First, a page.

Uprooted Women: Migrant Domestics in the Caribbean

Uprooted Women: Migrant Domestics in the Caribbean

Uprooted Women: Migrant Domestics in the Caribbean

Uprooted Women: Migrant Domestics in the Caribbean

Synopsis

An explanation of the migration culture of the Caribbean that injects gender into existing labor migration theories. It views labor migration from the female migrant women's perspective as a major entrepreneurial activity for those who refuse to be fazed by foreign nation-state boundaries. Aruba, the site of a giant U.S.-owned oil refinery, became a major participant in supplying Western Europe's and North America's insatiable needs during the decade of the 1940s and World War II. Therefore, the island is presented as the prototype of a 20th-century industrial worksite that attracted the female migrant labor flow.

Excerpt

In 1975 I moved to Aruba in the southern Caribbean. Whenever I went to Oranjestad, the island's capital, I noticed black women walking alone or standing in twos and threes at the post office, in the banks, or shopping in the bargain basement shops on the main street, Nassaustraat. These were women of childbearing age, and their hairstyles, simple dresses, and body language set them apart from the majority mestizo Aruban population, tourists, and the small numbers of local blacks. the women seemed strangely familiar to me; in fact, they strongly resembled women I had known during my childhood in Grenada in the eastern Caribbean. Moreover, they were out of place on the streets of Oranjestad. Why were they there in seemingly large numbers? I had to find out about them.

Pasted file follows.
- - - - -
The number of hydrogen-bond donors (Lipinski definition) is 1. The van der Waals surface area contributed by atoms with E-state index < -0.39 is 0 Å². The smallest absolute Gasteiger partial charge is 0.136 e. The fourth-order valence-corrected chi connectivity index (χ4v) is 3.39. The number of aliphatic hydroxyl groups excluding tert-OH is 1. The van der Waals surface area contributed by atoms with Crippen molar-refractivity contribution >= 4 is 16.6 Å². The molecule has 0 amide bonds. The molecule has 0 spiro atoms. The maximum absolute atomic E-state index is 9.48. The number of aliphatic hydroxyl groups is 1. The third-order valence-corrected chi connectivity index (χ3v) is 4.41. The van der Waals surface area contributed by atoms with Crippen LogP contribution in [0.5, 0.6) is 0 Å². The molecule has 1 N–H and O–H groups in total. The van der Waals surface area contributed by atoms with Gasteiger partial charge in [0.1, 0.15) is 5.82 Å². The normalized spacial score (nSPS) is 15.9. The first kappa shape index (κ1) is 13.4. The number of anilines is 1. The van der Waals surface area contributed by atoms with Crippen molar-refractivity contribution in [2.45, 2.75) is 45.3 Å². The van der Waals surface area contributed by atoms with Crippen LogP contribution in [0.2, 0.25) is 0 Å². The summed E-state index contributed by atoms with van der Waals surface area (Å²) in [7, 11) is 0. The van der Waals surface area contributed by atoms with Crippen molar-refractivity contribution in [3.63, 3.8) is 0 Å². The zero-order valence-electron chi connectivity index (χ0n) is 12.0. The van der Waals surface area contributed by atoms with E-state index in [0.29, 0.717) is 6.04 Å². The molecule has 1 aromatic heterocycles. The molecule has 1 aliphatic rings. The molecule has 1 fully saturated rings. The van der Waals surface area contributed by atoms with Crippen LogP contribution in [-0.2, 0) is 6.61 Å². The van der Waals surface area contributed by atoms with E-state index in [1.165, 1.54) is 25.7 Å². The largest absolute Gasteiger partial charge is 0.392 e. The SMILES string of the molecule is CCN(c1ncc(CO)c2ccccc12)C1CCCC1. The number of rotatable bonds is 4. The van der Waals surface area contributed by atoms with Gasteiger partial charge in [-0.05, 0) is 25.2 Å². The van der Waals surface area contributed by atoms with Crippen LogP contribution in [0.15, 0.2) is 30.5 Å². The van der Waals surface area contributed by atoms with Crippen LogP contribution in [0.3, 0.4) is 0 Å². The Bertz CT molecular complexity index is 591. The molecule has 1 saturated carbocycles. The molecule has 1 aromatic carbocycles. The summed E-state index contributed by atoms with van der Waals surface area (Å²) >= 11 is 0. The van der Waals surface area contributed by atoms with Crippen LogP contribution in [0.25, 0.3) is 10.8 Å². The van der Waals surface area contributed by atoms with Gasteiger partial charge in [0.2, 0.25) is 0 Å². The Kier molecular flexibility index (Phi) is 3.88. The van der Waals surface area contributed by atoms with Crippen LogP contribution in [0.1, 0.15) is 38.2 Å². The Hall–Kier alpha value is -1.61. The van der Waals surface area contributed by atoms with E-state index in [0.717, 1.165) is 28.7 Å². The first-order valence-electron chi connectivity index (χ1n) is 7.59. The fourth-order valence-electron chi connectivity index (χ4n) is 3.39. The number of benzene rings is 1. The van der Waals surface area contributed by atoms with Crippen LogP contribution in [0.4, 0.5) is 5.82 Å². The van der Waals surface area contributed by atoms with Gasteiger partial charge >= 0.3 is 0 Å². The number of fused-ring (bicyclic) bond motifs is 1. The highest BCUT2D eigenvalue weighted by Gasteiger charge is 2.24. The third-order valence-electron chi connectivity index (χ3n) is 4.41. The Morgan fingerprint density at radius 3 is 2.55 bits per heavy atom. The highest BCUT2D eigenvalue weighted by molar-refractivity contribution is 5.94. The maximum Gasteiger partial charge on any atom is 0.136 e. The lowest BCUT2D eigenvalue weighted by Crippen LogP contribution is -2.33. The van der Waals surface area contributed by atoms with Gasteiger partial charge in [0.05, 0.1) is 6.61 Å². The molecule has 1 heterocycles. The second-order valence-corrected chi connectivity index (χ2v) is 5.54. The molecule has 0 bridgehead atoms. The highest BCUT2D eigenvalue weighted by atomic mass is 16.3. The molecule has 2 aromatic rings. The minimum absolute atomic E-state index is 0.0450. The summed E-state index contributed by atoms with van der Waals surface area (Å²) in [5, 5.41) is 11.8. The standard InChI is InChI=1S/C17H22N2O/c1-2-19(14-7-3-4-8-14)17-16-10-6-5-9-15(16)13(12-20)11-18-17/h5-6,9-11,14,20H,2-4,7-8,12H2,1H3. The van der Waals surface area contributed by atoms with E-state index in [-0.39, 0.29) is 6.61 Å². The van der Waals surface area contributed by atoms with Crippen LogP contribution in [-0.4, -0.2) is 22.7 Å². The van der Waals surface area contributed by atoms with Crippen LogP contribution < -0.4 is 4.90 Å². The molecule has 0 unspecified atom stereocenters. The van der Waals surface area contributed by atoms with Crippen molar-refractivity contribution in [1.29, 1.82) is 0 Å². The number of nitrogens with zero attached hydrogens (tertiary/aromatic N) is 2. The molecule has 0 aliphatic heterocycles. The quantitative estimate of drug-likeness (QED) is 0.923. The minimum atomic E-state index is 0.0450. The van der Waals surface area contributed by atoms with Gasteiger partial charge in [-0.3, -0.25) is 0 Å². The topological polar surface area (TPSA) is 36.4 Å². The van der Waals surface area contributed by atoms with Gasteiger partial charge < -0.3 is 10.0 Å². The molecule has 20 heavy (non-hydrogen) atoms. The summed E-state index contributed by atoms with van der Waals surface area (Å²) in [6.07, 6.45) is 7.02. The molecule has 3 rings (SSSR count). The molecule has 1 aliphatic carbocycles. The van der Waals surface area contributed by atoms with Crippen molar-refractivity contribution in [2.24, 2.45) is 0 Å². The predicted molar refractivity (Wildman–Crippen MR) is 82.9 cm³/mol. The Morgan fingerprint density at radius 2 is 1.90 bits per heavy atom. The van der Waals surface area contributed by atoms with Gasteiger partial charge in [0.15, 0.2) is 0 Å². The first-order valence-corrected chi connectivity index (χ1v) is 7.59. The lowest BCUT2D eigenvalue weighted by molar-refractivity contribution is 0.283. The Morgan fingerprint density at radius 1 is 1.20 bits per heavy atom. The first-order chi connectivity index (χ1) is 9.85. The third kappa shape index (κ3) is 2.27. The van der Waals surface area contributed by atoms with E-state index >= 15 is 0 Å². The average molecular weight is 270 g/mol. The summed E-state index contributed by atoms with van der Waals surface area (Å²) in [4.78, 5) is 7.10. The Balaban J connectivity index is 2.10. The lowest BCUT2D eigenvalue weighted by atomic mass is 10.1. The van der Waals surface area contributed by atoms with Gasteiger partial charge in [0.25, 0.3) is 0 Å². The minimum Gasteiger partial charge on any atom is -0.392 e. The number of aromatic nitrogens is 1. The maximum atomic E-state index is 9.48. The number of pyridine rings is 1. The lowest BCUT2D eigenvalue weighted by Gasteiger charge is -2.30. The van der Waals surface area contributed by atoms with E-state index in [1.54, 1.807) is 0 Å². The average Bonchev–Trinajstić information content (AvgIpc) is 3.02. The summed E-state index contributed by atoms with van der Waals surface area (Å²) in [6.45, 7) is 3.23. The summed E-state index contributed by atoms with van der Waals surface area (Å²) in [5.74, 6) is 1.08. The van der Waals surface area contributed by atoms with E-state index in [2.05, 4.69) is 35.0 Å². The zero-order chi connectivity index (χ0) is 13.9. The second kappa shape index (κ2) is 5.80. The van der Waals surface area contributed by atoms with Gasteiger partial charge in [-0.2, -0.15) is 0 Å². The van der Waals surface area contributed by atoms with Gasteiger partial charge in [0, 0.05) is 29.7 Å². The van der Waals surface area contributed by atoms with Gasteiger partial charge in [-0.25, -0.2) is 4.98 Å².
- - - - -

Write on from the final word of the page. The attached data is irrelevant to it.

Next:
I began to get close to the women as they shopped. If they spoke English, I chose a right moment to interject and inquire about their purpose on Aruba. As women conversed with me, the pieces of the puzzle began to fit. During my childhood in Grenada in the 1950s, labor migrations from eastern Caribbean islands were common. Nearly everyone knew of someone or had a relative who had gone off to seek work in the oil lands of Trinidad or Venezuela, Aruba or Curacao.

In 1975 as my inquiries deepened, memories from my childhood flooded my mind, filling in even intimate details. I realized that I had known several women--neighbors and relatives--who had set off to the oil lands. One of these women, my own childless, middle-aged spinster aunt (long deceased), had used her younger sister's passport to gain entry and meet Aruba's stringent age stipulation for migrant domestics. That first year on Aruba, I recollected how I had been very friendly with the children of another woman who had left them while she went off to seek wage work. This woman, a widow at the time, put her older children in . . .

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